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Forever Eve

MusicFeature.inddForever Eve

Philly’s first lady grows up, matures.


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The last time PW talked to Eve was back in 1999 when the then-20-year-old first lady of Philly hip-hop released
her debut album Let There Be Eve, and she was the poster girl for Philly’s neo-rap sound and swagger.

Eight years, almost four solo albums
(her forthcoming Here I Am, set for release this week, was just pushed back to 2008), five movies and three seasons of her own sitcom later, Eve says she’s grown up and mellowed out. Once the West Philly girl known for getting into trouble on the block, or running up to the Bronx for a stint dancing in a strip club, the grownup Eve is mature, polished and glamorous. But don’t be fooled—this Hollywood honey remains a feisty Philly girl at heart.

Let’s hear about the new record—what’s it sound like, and why the delay?
“I love the stuff I did—it just made more sense to go back and do some new stuff. I want it to reflect the two singles [‘Tambourine’ and ‘Give It to You’ featuring Sean Paul] that already came out. I’m going back in with Pharrell and Swizz [Beatz]. I’m not doing 16 new songs—I’ll probably do only four new [singles] and take away some songs I already had. I think people will be surprised. I love this album. It’s definitely me, but it’s a more mature me. I do a lot more singing than I ever have, and a lot of the beats are more melodic than they probably ever were.”

When you first came out you represented everything Philly—the look, the sound, the swagger. How’s that’s changed?
“Without Philly I wouldn’t be me, period. I’ve definitely grown up, I’m definitely more mature, and I definitely don’t live the things I used to live on the block in Philly. So a lot has changed, but as far as me being a Philly girl, any city I go to, people are always like, ‘I can tell you’re from Philly—Philly girls are so feisty.’ I get that all the time. And it’s true. No matter where we move to, it never grows out of us. You’ll still always be Philly.”

Where in the city were you raised?
“I grew up down 46th Street, down that way in the projects. We called them Down Bottom. Then we moved to 52nd and Wyalusing. When I was about 14, we moved to Germantown and I stayed there until I was 18, and that’s when I moved to New York.”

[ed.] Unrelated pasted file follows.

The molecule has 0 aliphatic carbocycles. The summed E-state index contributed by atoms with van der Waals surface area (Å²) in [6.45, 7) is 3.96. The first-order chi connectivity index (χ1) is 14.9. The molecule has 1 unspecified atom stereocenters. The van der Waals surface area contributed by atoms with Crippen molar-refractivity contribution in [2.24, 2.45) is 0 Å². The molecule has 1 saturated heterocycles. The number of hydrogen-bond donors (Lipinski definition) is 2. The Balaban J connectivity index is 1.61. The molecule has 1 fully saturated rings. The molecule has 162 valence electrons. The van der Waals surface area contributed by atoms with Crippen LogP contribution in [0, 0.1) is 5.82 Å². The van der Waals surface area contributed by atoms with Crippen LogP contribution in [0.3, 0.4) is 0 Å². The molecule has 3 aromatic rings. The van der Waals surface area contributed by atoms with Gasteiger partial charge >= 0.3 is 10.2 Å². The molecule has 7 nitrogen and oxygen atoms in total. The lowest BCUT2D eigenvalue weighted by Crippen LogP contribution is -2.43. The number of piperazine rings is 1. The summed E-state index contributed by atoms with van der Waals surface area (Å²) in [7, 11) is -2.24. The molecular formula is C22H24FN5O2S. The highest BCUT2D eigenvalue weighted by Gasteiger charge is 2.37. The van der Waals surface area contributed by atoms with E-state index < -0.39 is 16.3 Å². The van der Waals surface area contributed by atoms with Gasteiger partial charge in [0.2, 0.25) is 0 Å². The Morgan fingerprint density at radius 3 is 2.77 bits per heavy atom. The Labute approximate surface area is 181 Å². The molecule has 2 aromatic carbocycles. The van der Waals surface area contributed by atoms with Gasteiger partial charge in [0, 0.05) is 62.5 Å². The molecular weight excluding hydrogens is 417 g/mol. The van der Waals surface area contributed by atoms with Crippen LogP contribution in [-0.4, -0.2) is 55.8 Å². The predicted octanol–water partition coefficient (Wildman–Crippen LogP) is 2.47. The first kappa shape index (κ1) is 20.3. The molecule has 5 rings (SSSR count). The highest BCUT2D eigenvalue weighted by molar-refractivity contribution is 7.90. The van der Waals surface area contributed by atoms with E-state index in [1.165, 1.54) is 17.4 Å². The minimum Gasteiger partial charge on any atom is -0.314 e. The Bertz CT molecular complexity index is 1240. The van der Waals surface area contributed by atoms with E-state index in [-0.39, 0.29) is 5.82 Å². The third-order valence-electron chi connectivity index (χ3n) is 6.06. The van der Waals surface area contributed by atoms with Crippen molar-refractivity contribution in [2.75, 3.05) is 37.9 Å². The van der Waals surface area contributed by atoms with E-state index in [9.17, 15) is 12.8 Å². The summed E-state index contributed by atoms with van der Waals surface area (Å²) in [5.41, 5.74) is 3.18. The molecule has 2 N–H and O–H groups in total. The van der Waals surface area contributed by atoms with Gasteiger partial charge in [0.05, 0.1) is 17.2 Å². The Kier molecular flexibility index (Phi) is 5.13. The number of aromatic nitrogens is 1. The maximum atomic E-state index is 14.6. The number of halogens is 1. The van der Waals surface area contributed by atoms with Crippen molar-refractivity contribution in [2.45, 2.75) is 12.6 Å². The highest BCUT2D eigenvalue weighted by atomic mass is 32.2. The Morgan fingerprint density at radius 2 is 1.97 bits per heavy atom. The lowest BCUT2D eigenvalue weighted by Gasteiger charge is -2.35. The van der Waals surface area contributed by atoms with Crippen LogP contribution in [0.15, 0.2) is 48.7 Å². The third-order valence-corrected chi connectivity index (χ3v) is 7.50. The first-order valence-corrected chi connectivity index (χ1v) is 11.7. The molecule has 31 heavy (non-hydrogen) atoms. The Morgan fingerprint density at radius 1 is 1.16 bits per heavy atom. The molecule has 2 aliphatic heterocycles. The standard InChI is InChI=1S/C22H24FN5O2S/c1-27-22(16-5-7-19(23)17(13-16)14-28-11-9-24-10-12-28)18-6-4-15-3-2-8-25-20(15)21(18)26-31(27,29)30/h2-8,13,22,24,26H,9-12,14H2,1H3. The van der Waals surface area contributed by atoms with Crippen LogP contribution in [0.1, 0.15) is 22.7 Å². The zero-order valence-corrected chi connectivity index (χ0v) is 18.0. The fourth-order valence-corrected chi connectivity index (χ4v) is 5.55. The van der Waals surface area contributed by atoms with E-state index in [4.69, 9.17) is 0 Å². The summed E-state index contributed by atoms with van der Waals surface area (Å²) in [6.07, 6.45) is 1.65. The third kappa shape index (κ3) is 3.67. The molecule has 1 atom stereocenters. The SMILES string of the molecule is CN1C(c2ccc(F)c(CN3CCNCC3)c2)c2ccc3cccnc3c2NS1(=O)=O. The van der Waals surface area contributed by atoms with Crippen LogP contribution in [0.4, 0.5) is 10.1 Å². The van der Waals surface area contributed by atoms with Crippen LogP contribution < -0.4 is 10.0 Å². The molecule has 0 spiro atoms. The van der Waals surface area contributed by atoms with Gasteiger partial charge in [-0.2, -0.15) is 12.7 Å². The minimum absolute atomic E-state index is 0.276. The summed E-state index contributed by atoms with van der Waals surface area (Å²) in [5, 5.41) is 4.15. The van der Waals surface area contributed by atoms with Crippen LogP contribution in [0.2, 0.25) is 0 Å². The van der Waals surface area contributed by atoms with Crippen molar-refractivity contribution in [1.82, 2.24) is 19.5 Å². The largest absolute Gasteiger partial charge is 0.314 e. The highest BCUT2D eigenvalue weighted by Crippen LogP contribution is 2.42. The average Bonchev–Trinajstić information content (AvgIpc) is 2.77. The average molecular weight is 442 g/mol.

What were you like as a kid growing up in Philly?
“I was one of those kids who got into everything—all kinds of shit. I was always the class clown, always getting in trouble. I got into a lot of stuff, but I never brought none of my rah-rah stuff in the house around my mother. I’m still scared of my mother.”

Do you have many friends left in Philly?
“Not a lot. I never kept a lot of friends, though. But I do have a few good friends [in Philly] from, like, seventh grade.”

Do you stay in touch with other Philly rappers?
“You know what’s funny? I don’t really talk to [other Philly artists], but when we see each other it’s all love. When you see somebody from Philly, you feel like you’re home. So I’ve seen Cassidy out, ?uestlove … from time to time we bump into each other, but I don’t talk to anybody on a regular basis.”

With all the violence in Philly right now, do you have warm thoughts about the city?
“It’s sad, really sad. And they’re so young it’s ridiculous. But like I said, Philly is me. I can’t imagine growing up in another city. I must admit, though, I knew exactly what I wanted to do with my life, and I knew staying in Philly was not going to help me accomplish that. But without living in Philly and being from Philly, I wouldn’t have had the drive to accomplish it. So Philly is my home. It made me.”

Party girl or homebody?
“I definitely go out but I do love my couch and my DVD players and my three dogs. If I’m traveling, I like to get to know the city or country, like, ‘What’s the hot shit here?’ But if I’m in L.A., I like to be in my house.”

How’s your clothing line Fetish coming along?
“We’re relaunching it. We’re keeping the name Fetish, but it’s gonna look more grownup and mature. The fabrics are 100 times better than they used to be. It did well the first time—our accessories did really well—but I think we missed the ball on the clothing aspect, the fabrication. The quality wasn’t up to par at all.”

What do you think your 30s will be like?
“I’ll be 29 in November. I really think 29 is an unfair age. I think you should go from 28 to 30; 29 is just prolonging the inevitable. Hopefully I’ll be in a relationship and if not on my first child then at least with somebody I’m talking about that kind of future with. As far as my business, I see my future being in movies or TV or acting—for more stability, especially at 30. But who knows? I’ve definitely had plans before and they’ve definitely become something else.”

Any plans while you’re in town?
“I always feel like I’m not in Philly if I don’t hit South Street. I have to hit South Street—even for five or 10 minutes—just to say I was home.”

Red-Carpet Party
Thurs., Oct. 18, 9pm. $35-$50. World Cafe Live, 3025 Walnut St. 215.222.1400. www.worldcafelive.com

Powerhouse 2007
Fri., Oct. 19, 6pm. $9.99-$69.99. With Kanye West, Rihanna, Ne-Yo, Akon, Soulja Boy, Cassidy + more. Wachovia Center, 3601 S. Broad St. 215.336.3600. www.comcasttix.com